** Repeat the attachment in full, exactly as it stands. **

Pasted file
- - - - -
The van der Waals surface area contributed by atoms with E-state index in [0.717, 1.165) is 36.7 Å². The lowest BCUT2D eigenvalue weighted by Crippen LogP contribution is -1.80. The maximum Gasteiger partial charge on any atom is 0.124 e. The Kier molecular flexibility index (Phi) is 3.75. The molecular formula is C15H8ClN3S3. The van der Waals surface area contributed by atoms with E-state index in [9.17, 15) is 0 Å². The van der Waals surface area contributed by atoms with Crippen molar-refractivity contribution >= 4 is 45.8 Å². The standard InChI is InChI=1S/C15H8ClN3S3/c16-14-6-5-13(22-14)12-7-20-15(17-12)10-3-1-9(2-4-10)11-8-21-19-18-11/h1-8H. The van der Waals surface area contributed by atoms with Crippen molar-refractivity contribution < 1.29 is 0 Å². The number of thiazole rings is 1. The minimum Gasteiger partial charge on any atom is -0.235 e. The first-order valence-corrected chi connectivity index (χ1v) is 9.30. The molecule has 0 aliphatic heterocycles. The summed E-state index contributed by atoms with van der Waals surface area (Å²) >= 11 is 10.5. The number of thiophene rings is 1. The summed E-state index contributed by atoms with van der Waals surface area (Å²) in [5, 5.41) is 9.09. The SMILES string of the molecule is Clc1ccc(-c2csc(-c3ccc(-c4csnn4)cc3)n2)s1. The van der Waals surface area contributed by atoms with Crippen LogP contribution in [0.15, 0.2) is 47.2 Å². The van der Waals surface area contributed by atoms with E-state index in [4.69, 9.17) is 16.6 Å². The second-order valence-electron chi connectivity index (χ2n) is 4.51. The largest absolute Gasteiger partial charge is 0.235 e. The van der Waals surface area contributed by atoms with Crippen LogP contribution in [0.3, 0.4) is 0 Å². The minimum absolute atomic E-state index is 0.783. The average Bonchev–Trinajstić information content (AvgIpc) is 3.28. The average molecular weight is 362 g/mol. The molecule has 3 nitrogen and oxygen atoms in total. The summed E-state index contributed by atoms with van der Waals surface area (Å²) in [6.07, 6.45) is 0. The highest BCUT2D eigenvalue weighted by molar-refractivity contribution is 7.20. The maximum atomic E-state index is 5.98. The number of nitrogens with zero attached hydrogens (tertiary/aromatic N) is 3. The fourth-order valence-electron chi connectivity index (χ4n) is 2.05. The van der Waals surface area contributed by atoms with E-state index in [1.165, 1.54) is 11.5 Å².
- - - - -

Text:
The van der Waals surface area contributed by atoms with E-state index in [0.717, 1.165) is 36.7 Å². The lowest BCUT2D eigenvalue weighted by Crippen LogP contribution is -1.80. The maximum Gasteiger partial charge on any atom is 0.124 e. The Kier molecular flexibility index (Phi) is 3.75. The molecular formula is C15H8ClN3S3. The van der Waals surface area contributed by atoms with E-state index in [9.17, 15) is 0 Å². The van der Waals surface area contributed by atoms with Crippen molar-refractivity contribution >= 4 is 45.8 Å². The standard InChI is InChI=1S/C15H8ClN3S3/c16-14-6-5-13(22-14)12-7-20-15(17-12)10-3-1-9(2-4-10)11-8-21-19-18-11/h1-8H. The van der Waals surface area contributed by atoms with Crippen molar-refractivity contribution < 1.29 is 0 Å². The number of thiazole rings is 1. The minimum Gasteiger partial charge on any atom is -0.235 e. The first-order valence-corrected chi connectivity index (χ1v) is 9.30. The molecule has 0 aliphatic heterocycles. The summed E-state index contributed by atoms with van der Waals surface area (Å²) >= 11 is 10.5. The number of thiophene rings is 1. The summed E-state index contributed by atoms with van der Waals surface area (Å²) in [5, 5.41) is 9.09. The SMILES string of the molecule is Clc1ccc(-c2csc(-c3ccc(-c4csnn4)cc3)n2)s1. The van der Waals surface area contributed by atoms with Crippen LogP contribution in [0.15, 0.2) is 47.2 Å². The van der Waals surface area contributed by atoms with E-state index in [4.69, 9.17) is 16.6 Å². The second-order valence-electron chi connectivity index (χ2n) is 4.51. The largest absolute Gasteiger partial charge is 0.235 e. The van der Waals surface area contributed by atoms with Crippen LogP contribution in [0.3, 0.4) is 0 Å². The minimum absolute atomic E-state index is 0.783. The average Bonchev–Trinajstić information content (AvgIpc) is 3.28. The average molecular weight is 362 g/mol. The molecule has 3 nitrogen and oxygen atoms in total. The summed E-state index contributed by atoms with van der Waals surface area (Å²) in [6.07, 6.45) is 0. The highest BCUT2D eigenvalue weighted by molar-refractivity contribution is 7.20. The maximum atomic E-state index is 5.98. The number of nitrogens with zero attached hydrogens (tertiary/aromatic N) is 3. The fourth-order valence-electron chi connectivity index (χ4n) is 2.05. The van der Waals surface area contributed by atoms with E-state index in [1.165, 1.54) is 11.5 Å².